find out where the real challenges lie. I'm sorry, Michael, that's not -
SECRETARY CUOMO: I would not answer that question based on the anecdotal. See
it is capable because we have brought attention to it we may be inviting more
complaints. See I have a lot of people who say, oh, I don't even bother
complaining about this because I don't think anyone is going to take me
seriously. I don't even bother complaining about what happened to me before the
bank because no one is really going to take the bank on. But, Michael, you look
at the concentration patterns across the country. Look at the concentration of
minorities in the nation, the furthest to my left, more than 30 percent
minority. Is it a coincidence that you have that concentration. Is it just that
all the minority choose to live together, or is something else at work. You look
at the second from the left, this is a city which shall go nameless. But is it a
coincidence that more than 80 percent of the minorities happen to live in those
census tracks and everything else is white in the metropolitan region. Is that a
coincidence, I don't think so. I don't believe in coincidences as a rule. Well,
then what is at work and how do we get at it? And this is the issue, ladies and
gentleman. If we don't solve this issue, this nation long term is in trouble,
I'm convinced of it.
QUESTION: Congress has directed HUD to examine whether lenders are steering
minorities to FHA mortgages, is this study that you are contracting out for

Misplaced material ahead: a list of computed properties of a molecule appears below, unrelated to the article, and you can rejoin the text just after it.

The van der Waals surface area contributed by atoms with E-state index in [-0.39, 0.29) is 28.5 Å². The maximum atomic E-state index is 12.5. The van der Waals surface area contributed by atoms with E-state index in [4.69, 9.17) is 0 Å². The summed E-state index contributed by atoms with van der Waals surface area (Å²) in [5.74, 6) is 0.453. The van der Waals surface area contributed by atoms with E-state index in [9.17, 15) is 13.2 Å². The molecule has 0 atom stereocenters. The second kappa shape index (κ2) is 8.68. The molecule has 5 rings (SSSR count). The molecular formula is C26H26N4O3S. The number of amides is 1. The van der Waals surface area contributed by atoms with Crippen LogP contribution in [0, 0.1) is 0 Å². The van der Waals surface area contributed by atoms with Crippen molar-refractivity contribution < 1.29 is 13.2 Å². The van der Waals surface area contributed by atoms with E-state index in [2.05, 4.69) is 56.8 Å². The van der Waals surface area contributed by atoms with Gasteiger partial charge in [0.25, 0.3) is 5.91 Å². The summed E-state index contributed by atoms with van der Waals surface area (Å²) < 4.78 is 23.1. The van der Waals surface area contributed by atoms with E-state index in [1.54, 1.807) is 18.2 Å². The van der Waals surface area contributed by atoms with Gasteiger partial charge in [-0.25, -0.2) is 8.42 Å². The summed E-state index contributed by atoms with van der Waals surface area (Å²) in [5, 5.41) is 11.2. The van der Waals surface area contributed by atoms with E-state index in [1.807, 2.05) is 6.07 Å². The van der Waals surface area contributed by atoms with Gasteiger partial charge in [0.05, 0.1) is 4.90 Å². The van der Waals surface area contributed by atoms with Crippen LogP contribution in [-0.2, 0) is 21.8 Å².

going to deal with that or is that going to be a separate study?
SECRETARY CUOMO: We may also deal with that separately, but we'll have
lenders included in this study also. We do numerous studies at HUD in fair
housing, policy development and research, PD&R. So we are testing that
concept on a number of fronts, but will also be included in this survey.
QUESTION: Are you going to look at discrimination based on age, religion,
SECRETARY CUOMO: No, not in this one.
QUESTION: Just race?
SECRETARY CUOMO: And ethnical origin.
QUESTION: (indiscernible) participation in this audit, (indiscernible) third
SECRETARY CUOMO: We will, we will provide guidelines, and goals, and
objectives. It will be up to them to come up with the actual methodology for
conducting the survey. I want to be able to stand up about a year from today
with the results of the organization, with the results of the test and for it to
be an independent objective test. So that when you ask the person who is
standing next to me who conducted the test, what did HUD tell you what to find,
I thought you would ask such a question, but somebody over hear might as that
question. The person would say, no, HUD did not tell me what to find, HUD told
me to go out and conduct an independent objective test for the following
criteria, and that organization designed the survey, designed the research
methodology, designed the testing protocol, and we just reviewed the results.